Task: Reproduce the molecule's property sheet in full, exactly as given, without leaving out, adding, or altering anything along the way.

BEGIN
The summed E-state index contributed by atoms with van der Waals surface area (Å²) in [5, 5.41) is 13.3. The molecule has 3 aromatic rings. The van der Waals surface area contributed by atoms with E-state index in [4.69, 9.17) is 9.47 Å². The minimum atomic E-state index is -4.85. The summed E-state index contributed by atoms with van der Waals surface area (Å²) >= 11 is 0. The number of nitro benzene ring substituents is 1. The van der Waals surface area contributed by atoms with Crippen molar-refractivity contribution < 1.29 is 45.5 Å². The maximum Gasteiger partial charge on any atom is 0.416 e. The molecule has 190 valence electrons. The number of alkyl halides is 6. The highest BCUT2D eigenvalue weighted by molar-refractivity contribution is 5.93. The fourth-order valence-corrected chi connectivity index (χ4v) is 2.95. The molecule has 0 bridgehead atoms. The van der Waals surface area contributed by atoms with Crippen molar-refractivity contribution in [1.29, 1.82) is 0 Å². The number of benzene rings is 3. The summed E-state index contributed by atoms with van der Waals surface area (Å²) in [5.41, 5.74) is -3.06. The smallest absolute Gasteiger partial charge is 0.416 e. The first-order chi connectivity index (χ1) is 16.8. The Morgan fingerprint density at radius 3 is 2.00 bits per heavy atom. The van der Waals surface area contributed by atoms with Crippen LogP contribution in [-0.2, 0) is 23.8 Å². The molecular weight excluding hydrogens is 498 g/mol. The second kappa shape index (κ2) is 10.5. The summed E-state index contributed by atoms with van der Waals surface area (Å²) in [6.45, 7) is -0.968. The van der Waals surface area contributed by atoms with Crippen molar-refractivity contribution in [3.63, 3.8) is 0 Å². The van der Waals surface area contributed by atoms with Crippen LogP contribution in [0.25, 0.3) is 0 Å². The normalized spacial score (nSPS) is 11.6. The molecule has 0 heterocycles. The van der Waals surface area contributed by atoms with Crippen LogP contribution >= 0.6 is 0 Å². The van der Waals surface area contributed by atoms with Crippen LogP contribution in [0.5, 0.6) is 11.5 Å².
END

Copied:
The summed E-state index contributed by atoms with van der Waals surface area (Å²) in [5, 5.41) is 13.3. The molecule has 3 aromatic rings. The van der Waals surface area contributed by atoms with E-state index in [4.69, 9.17) is 9.47 Å². The minimum atomic E-state index is -4.85. The summed E-state index contributed by atoms with van der Waals surface area (Å²) >= 11 is 0. The number of nitro benzene ring substituents is 1. The van der Waals surface area contributed by atoms with Crippen molar-refractivity contribution < 1.29 is 45.5 Å². The maximum Gasteiger partial charge on any atom is 0.416 e. The molecule has 190 valence electrons. The number of alkyl halides is 6. The highest BCUT2D eigenvalue weighted by molar-refractivity contribution is 5.93. The fourth-order valence-corrected chi connectivity index (χ4v) is 2.95. The molecule has 0 bridgehead atoms. The van der Waals surface area contributed by atoms with Crippen molar-refractivity contribution in [1.29, 1.82) is 0 Å². The number of benzene rings is 3. The summed E-state index contributed by atoms with van der Waals surface area (Å²) in [5.41, 5.74) is -3.06. The smallest absolute Gasteiger partial charge is 0.416 e. The first-order chi connectivity index (χ1) is 16.8. The Morgan fingerprint density at radius 3 is 2.00 bits per heavy atom. The van der Waals surface area contributed by atoms with Crippen LogP contribution in [-0.2, 0) is 23.8 Å². The molecular weight excluding hydrogens is 498 g/mol. The second kappa shape index (κ2) is 10.5. The summed E-state index contributed by atoms with van der Waals surface area (Å²) in [6.45, 7) is -0.968. The van der Waals surface area contributed by atoms with Crippen molar-refractivity contribution in [3.63, 3.8) is 0 Å². The van der Waals surface area contributed by atoms with Crippen LogP contribution in [0.25, 0.3) is 0 Å². The normalized spacial score (nSPS) is 11.6. The molecule has 0 heterocycles. The van der Waals surface area contributed by atoms with Crippen LogP contribution >= 0.6 is 0 Å². The van der Waals surface area contributed by atoms with Crippen LogP contribution in [0.5, 0.6) is 11.5 Å².